The oil and gas executives quietly working to get Conservative Leader Andrew Scheer elected prime minister this fall aren’t who you might expect.
They’re not associated with big multinational companies like Shell, BP and Exxon, many of which are leaving the Alberta oilsands because they see expensive, high-carbon oil as a financial risk. Nor do these executives lead big Canadian producers such as Suncor and Syncrude, whose innovations largely built the industry.
Instead, the businesspeople who this spring organized a secret election strategy meeting for Scheer — and another fundraising event in June — earn big salaries running oil and gas companies most Canadians outside Calgary have never heard of.
Those companies collectively employ somewhere between one and two thousand people, based on publicly available information. Meanwhile, experts told The Tyee last month that a transition away from oil and gas in Alberta could potentially create tens of thousands of quality jobs across the province.
The Scheer events come at a time when some industry veterans are making the case for a lower-carbon economy.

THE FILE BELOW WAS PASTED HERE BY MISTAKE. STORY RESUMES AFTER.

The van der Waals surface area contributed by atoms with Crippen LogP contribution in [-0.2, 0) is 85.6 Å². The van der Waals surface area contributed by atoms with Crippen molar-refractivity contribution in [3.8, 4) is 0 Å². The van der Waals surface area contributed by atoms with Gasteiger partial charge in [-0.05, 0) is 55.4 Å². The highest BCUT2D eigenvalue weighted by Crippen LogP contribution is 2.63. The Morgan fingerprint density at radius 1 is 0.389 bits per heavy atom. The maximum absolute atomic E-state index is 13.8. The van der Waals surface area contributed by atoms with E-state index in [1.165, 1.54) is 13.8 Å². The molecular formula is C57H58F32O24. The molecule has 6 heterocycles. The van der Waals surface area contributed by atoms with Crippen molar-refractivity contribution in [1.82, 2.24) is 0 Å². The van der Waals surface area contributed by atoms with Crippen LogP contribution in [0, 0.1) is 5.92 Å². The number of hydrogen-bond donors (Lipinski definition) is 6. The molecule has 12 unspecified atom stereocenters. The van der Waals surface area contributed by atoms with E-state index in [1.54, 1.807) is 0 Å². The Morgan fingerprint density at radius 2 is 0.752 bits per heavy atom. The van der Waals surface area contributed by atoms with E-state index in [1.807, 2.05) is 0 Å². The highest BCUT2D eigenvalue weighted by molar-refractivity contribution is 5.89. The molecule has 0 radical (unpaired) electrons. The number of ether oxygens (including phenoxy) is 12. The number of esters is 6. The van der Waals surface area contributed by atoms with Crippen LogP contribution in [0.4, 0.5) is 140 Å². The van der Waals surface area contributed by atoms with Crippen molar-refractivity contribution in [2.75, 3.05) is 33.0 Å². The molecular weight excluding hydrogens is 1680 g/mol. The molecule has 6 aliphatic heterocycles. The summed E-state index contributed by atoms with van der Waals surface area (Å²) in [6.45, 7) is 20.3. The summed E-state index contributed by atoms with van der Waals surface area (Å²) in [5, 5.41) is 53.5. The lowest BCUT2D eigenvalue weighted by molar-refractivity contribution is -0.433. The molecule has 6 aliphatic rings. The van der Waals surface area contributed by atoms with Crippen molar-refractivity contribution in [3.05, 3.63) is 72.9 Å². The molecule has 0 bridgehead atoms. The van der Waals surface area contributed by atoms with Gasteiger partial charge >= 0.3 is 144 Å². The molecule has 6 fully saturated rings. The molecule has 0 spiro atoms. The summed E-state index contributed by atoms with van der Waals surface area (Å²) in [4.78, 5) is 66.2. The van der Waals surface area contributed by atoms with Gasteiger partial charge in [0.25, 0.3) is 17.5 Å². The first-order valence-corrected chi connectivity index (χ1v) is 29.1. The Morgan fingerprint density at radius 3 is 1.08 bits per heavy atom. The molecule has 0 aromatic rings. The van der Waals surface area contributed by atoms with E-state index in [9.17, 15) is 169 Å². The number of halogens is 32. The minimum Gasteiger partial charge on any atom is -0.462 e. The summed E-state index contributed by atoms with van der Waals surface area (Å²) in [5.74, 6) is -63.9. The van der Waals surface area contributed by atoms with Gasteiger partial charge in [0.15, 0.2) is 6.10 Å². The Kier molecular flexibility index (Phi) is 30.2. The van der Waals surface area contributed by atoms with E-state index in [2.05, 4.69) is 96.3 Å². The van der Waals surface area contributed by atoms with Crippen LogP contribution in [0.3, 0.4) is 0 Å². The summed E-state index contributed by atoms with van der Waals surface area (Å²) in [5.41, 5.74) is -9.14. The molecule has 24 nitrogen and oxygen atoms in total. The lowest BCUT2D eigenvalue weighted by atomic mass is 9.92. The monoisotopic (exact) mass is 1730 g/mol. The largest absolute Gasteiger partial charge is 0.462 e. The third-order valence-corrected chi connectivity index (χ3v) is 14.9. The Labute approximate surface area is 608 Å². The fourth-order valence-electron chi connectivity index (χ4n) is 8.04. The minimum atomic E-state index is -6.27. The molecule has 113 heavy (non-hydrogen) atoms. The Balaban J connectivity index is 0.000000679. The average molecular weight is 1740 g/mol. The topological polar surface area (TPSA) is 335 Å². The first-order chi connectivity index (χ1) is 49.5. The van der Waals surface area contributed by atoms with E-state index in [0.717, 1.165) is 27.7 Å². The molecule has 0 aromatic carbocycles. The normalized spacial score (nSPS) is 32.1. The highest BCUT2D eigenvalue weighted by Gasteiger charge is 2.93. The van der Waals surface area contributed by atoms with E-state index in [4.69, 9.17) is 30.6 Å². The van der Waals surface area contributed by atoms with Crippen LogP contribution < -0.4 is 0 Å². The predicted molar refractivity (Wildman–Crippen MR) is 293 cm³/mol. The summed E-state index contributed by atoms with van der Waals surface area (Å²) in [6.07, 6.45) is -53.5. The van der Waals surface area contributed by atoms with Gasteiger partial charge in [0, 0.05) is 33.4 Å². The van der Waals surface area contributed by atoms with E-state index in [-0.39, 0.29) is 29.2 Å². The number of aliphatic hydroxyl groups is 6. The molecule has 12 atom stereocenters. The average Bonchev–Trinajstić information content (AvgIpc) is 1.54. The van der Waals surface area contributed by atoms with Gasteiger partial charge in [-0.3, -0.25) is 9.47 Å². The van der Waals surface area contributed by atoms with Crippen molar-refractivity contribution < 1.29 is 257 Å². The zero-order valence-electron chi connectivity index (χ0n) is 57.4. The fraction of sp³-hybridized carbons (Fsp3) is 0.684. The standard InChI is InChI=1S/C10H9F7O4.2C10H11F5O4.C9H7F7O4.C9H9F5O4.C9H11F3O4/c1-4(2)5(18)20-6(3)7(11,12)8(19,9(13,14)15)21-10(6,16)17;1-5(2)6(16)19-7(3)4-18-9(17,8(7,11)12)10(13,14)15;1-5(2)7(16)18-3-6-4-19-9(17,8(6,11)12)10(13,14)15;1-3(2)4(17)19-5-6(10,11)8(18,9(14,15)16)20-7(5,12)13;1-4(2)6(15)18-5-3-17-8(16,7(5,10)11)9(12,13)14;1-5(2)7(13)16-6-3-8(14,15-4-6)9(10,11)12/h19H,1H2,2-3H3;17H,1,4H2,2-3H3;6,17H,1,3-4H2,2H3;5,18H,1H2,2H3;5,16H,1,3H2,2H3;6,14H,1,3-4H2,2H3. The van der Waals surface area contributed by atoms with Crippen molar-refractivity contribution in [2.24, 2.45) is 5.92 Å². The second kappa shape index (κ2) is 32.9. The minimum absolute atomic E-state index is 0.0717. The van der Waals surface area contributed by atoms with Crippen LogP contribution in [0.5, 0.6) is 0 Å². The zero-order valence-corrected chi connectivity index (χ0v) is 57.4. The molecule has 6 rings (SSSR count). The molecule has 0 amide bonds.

“We ignore climate change at our peril,” Dave Collyer, the former CEO of the Canadian Association of Petroleum Producers, told Energi Media last year. “We need to, as an oil and gas industry in Alberta, embrace the change rather than resist the change.”
The executives strategizing for Scheer prefer to resist. They believe their industry is under unfair attack from Justin Trudeau’s Liberal government. They appear sympathetic to letting “the Paris climate deal die.” And they’ve discussed the idea of suing environmental groups into silence with Conservative insiders.
These executives seem to prefer working in secret, but reporting from the Globe and Mail, as well as disclosures required by Canadian law, have made their identities public.
Here are some of the cohort’s more active members.
Binnion is founder of the oil-and-gas advocacy group the Modern Miracle Network, whose stated goal is to “effectively shift the conversation surrounding energy to one that recognizes, celebrates and embraces the miracle of modern hydrocarbons in Canada.”
The group organized the meeting between Scheer and oil and gas executives on April 11 at the Azuridge Estate Hotel outside Calgary.